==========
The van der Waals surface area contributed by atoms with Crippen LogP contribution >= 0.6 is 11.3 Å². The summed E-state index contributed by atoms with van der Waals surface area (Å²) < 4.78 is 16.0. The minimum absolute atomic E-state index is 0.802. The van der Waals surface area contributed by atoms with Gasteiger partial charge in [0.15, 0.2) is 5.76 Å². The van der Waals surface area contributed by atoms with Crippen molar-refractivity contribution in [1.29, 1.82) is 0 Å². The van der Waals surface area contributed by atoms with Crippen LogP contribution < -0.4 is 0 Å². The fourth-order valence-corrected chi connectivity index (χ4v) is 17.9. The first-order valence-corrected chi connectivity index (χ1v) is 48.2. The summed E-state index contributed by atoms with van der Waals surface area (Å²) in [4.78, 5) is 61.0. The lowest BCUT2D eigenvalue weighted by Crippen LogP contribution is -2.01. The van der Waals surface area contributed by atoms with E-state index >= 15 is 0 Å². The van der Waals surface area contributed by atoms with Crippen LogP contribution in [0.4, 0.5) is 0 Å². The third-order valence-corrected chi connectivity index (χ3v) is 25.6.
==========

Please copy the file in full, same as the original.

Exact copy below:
The van der Waals surface area contributed by atoms with Crippen LogP contribution >= 0.6 is 11.3 Å². The summed E-state index contributed by atoms with van der Waals surface area (Å²) < 4.78 is 16.0. The minimum absolute atomic E-state index is 0.802. The van der Waals surface area contributed by atoms with Gasteiger partial charge in [0.15, 0.2) is 5.76 Å². The van der Waals surface area contributed by atoms with Crippen molar-refractivity contribution in [1.29, 1.82) is 0 Å². The van der Waals surface area contributed by atoms with Crippen LogP contribution < -0.4 is 0 Å². The fourth-order valence-corrected chi connectivity index (χ4v) is 17.9. The first-order valence-corrected chi connectivity index (χ1v) is 48.2. The summed E-state index contributed by atoms with van der Waals surface area (Å²) in [4.78, 5) is 61.0. The lowest BCUT2D eigenvalue weighted by Crippen LogP contribution is -2.01. The van der Waals surface area contributed by atoms with E-state index >= 15 is 0 Å². The van der Waals surface area contributed by atoms with Crippen LogP contribution in [0.4, 0.5) is 0 Å². The third-order valence-corrected chi connectivity index (χ3v) is 25.6.